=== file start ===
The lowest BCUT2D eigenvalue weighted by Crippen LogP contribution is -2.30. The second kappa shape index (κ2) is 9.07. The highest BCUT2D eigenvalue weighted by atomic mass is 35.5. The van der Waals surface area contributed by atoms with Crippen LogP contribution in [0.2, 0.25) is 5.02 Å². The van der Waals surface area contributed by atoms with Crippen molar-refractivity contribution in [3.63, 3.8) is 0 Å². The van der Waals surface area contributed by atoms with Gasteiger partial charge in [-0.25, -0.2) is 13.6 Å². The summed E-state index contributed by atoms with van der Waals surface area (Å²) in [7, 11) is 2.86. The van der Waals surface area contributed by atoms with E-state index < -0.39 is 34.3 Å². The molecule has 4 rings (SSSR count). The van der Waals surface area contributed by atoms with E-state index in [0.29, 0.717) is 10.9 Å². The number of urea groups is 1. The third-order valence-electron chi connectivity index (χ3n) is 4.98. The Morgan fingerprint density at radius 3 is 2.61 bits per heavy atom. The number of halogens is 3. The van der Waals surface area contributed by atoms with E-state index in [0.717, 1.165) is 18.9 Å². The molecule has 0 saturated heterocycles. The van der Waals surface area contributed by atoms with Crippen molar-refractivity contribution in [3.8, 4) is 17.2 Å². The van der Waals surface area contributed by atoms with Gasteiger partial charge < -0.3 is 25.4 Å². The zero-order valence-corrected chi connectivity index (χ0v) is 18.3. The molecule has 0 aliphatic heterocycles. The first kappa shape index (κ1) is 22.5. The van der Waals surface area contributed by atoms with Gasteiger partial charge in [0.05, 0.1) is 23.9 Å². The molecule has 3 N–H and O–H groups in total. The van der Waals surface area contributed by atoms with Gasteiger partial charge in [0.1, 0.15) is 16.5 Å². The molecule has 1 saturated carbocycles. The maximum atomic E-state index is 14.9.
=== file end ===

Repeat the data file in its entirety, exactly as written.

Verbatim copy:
The lowest BCUT2D eigenvalue weighted by Crippen LogP contribution is -2.30. The second kappa shape index (κ2) is 9.07. The highest BCUT2D eigenvalue weighted by atomic mass is 35.5. The van der Waals surface area contributed by atoms with Crippen LogP contribution in [0.2, 0.25) is 5.02 Å². The van der Waals surface area contributed by atoms with Crippen molar-refractivity contribution in [3.63, 3.8) is 0 Å². The van der Waals surface area contributed by atoms with Gasteiger partial charge in [-0.25, -0.2) is 13.6 Å². The summed E-state index contributed by atoms with van der Waals surface area (Å²) in [7, 11) is 2.86. The van der Waals surface area contributed by atoms with E-state index < -0.39 is 34.3 Å². The molecule has 4 rings (SSSR count). The van der Waals surface area contributed by atoms with E-state index in [0.29, 0.717) is 10.9 Å². The number of urea groups is 1. The third-order valence-electron chi connectivity index (χ3n) is 4.98. The Morgan fingerprint density at radius 3 is 2.61 bits per heavy atom. The number of halogens is 3. The van der Waals surface area contributed by atoms with E-state index in [0.717, 1.165) is 18.9 Å². The molecule has 0 saturated heterocycles. The van der Waals surface area contributed by atoms with Crippen molar-refractivity contribution in [3.8, 4) is 17.2 Å². The van der Waals surface area contributed by atoms with Gasteiger partial charge < -0.3 is 25.4 Å². The zero-order valence-corrected chi connectivity index (χ0v) is 18.3. The molecule has 0 aliphatic heterocycles. The first kappa shape index (κ1) is 22.5. The van der Waals surface area contributed by atoms with Gasteiger partial charge in [0.05, 0.1) is 23.9 Å². The molecule has 3 N–H and O–H groups in total. The van der Waals surface area contributed by atoms with Gasteiger partial charge in [0.1, 0.15) is 16.5 Å². The molecule has 1 saturated carbocycles. The maximum atomic E-state index is 14.9.